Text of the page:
THE faux magnanimity that Indian Foreign Minister Sushma Swaraj exudes on Twitter in responses to request from pakistan for visas suggests that there is more to the picture than meets the eye.
In reply to a parliamentary question, Indian Minister of State for Home Kiren Rijiju has confirmed what many Pakistani applicants for Indian visas have claimed in recent times: India has dramatically cut back on visas issued to Pakistanis. In 2017, India has issued 18,000 fewer visas to Pakistani applicants than it issued in 2016.
Already little more than a trickle, the official flow of people across the Pakistan-India border has been further choked by India: 52,525 visas to Pakistanis in 2016 had until November this year been reduced to 34,445.
Read more: Indian planning to slow down visa process for Pakistan applicants- report
The reverse flow, Indians travelling to Pakistan, has seen an uptick: 6,000 more visas issued in 2017 until November, for a total of 45,519, according to Pakistan High Commission officials in India.
Even so, the numbers in both directions are unacceptably small and are an indication of the deep freeze in ties between the two countries.
Unhappily, there does not appear to be a readily identifiable path back towards normalisation of relations between India and Pakistan. Both domestic and regional dynamics suggest that the government of Indian Prime Minister Narendra Modi will continue to try and heap pressure on Pakistan for myopic gains.
The recent furore in India in the midst of state of elections in Gujarat underlined the luridness of the anit-Pakistan sentiment that is being deliberately fanned by the Modi government. That the current prime minister accused his immediate predecessor, Manmohan Singh of the Congress party, of conspiring with Pakistan to defeat the BJP in a state election was truly astonishing.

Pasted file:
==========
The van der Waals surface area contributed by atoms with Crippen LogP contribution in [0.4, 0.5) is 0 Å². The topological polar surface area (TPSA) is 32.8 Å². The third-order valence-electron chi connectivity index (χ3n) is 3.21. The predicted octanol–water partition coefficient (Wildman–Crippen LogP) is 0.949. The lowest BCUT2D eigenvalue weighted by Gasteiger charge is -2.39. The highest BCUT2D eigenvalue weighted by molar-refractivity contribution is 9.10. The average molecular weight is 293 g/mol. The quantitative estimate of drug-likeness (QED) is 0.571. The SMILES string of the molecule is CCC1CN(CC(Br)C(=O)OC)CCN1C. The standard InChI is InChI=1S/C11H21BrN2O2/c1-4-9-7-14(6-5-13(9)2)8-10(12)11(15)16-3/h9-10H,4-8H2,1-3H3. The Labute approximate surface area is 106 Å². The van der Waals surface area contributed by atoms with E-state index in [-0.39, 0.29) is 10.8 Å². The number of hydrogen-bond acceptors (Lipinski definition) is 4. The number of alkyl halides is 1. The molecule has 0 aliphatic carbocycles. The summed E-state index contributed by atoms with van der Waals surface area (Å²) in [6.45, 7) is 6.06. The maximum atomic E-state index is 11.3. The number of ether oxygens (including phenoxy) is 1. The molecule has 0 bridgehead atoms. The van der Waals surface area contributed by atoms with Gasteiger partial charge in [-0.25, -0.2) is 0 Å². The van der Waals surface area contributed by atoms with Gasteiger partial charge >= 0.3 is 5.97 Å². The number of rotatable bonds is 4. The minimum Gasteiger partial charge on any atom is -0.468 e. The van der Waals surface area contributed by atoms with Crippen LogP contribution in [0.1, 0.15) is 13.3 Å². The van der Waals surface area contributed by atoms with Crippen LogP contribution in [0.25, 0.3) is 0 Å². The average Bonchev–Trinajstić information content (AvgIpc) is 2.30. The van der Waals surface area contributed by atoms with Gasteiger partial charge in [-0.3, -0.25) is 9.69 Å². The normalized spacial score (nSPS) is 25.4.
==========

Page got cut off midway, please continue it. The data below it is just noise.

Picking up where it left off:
Also telling was the response of Mr Singh, an Indian leader thought to have long yearned for peace between South Asia’s biggest rivals: Mr Singh suggested that it is Mr
Modi who is soft on Pakistan, not the Congress party. That is the state of the discourse in India on Pakistan: national leaders competing with each other to take a more strident tone against this country.
Caught in the middle are the average citizens of India and Pakistan. With more than 1.5bn people in the two countries and tens of millions with family or historical ties in India and Pakistan, it ought to have been inconceivable that only about 80,000 visas were granted in the first 11 months of 2017 by India and Pakistan.
People-to-people contacts are vital to maintaining constituencies of peace in both countries and ought to be separate from the very real problems that the two states are grappling with.
If India is determined to play politics with the issuance of visas for Pakistanis, Pakistan should demonstrate a greater understanding by inviting more Indians to visit this country and experience first-hand the generosity and welcoming spirit of the people here.